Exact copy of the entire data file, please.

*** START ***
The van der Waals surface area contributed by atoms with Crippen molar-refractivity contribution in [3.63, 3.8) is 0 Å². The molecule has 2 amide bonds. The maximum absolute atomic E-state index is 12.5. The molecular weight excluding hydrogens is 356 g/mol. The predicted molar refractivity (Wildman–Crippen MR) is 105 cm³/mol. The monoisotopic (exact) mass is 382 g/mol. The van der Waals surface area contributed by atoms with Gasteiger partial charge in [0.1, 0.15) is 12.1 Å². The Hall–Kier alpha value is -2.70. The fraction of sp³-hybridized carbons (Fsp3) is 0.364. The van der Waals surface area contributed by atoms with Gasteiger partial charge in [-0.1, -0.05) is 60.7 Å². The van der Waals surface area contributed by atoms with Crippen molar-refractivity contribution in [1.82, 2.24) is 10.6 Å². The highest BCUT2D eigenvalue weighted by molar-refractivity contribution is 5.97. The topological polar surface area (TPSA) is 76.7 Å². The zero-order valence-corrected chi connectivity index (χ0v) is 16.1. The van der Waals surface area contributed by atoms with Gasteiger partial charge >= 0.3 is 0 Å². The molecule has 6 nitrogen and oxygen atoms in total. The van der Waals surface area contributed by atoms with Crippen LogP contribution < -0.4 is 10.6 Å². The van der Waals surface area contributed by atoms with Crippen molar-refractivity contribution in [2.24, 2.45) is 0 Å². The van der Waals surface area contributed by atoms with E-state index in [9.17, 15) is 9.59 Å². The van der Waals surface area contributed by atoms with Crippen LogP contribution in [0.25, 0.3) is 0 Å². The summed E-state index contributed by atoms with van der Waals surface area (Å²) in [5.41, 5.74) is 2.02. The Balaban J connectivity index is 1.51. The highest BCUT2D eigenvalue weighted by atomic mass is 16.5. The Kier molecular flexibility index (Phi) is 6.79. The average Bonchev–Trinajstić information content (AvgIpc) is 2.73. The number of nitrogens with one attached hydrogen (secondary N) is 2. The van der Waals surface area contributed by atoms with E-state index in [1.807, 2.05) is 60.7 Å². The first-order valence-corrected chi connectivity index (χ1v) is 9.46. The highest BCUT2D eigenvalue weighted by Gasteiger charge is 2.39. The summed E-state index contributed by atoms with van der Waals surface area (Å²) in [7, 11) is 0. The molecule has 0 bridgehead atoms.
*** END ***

The van der Waals surface area contributed by atoms with Crippen molar-refractivity contribution in [3.63, 3.8) is 0 Å². The molecule has 2 amide bonds. The maximum absolute atomic E-state index is 12.5. The molecular weight excluding hydrogens is 356 g/mol. The predicted molar refractivity (Wildman–Crippen MR) is 105 cm³/mol. The monoisotopic (exact) mass is 382 g/mol. The van der Waals surface area contributed by atoms with Gasteiger partial charge in [0.1, 0.15) is 12.1 Å². The Hall–Kier alpha value is -2.70. The fraction of sp³-hybridized carbons (Fsp3) is 0.364. The van der Waals surface area contributed by atoms with Gasteiger partial charge in [-0.1, -0.05) is 60.7 Å². The van der Waals surface area contributed by atoms with Crippen molar-refractivity contribution in [1.82, 2.24) is 10.6 Å². The highest BCUT2D eigenvalue weighted by molar-refractivity contribution is 5.97. The topological polar surface area (TPSA) is 76.7 Å². The zero-order valence-corrected chi connectivity index (χ0v) is 16.1. The van der Waals surface area contributed by atoms with Gasteiger partial charge >= 0.3 is 0 Å². The molecule has 6 nitrogen and oxygen atoms in total. The van der Waals surface area contributed by atoms with Crippen LogP contribution < -0.4 is 10.6 Å². The van der Waals surface area contributed by atoms with Crippen molar-refractivity contribution in [2.24, 2.45) is 0 Å². The van der Waals surface area contributed by atoms with E-state index in [9.17, 15) is 9.59 Å². The van der Waals surface area contributed by atoms with Crippen LogP contribution in [0.25, 0.3) is 0 Å². The summed E-state index contributed by atoms with van der Waals surface area (Å²) in [5.41, 5.74) is 2.02. The Balaban J connectivity index is 1.51. The highest BCUT2D eigenvalue weighted by atomic mass is 16.5. The Kier molecular flexibility index (Phi) is 6.79. The average Bonchev–Trinajstić information content (AvgIpc) is 2.73. The number of nitrogens with one attached hydrogen (secondary N) is 2. The van der Waals surface area contributed by atoms with E-state index in [1.807, 2.05) is 60.7 Å². The first-order valence-corrected chi connectivity index (χ1v) is 9.46. The highest BCUT2D eigenvalue weighted by Gasteiger charge is 2.39. The summed E-state index contributed by atoms with van der Waals surface area (Å²) in [7, 11) is 0. The molecule has 0 bridgehead atoms.